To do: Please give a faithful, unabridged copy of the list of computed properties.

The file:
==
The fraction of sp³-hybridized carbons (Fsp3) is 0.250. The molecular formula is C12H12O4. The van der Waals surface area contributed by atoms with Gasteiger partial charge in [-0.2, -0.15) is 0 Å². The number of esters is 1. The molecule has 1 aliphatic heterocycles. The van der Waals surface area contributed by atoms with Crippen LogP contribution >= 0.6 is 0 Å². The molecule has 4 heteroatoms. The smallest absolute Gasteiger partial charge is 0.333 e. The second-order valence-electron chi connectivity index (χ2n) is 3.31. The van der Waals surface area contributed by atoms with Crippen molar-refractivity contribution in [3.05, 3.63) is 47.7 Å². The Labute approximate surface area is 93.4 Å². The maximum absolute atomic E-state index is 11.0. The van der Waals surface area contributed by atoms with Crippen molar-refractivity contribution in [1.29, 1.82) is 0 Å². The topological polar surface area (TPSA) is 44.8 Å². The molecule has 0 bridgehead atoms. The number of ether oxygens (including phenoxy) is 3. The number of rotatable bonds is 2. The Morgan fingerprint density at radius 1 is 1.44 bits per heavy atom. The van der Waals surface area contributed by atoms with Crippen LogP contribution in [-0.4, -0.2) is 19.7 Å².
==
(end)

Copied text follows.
The fraction of sp³-hybridized carbons (Fsp3) is 0.250. The molecular formula is C12H12O4. The van der Waals surface area contributed by atoms with Gasteiger partial charge in [-0.2, -0.15) is 0 Å². The number of esters is 1. The molecule has 1 aliphatic heterocycles. The van der Waals surface area contributed by atoms with Crippen LogP contribution >= 0.6 is 0 Å². The molecule has 4 heteroatoms. The smallest absolute Gasteiger partial charge is 0.333 e. The second-order valence-electron chi connectivity index (χ2n) is 3.31. The van der Waals surface area contributed by atoms with Crippen molar-refractivity contribution in [3.05, 3.63) is 47.7 Å². The Labute approximate surface area is 93.4 Å². The maximum absolute atomic E-state index is 11.0. The van der Waals surface area contributed by atoms with Crippen molar-refractivity contribution in [1.29, 1.82) is 0 Å². The topological polar surface area (TPSA) is 44.8 Å². The molecule has 0 bridgehead atoms. The number of ether oxygens (including phenoxy) is 3. The number of rotatable bonds is 2. The Morgan fingerprint density at radius 1 is 1.44 bits per heavy atom. The van der Waals surface area contributed by atoms with Crippen LogP contribution in [-0.4, -0.2) is 19.7 Å².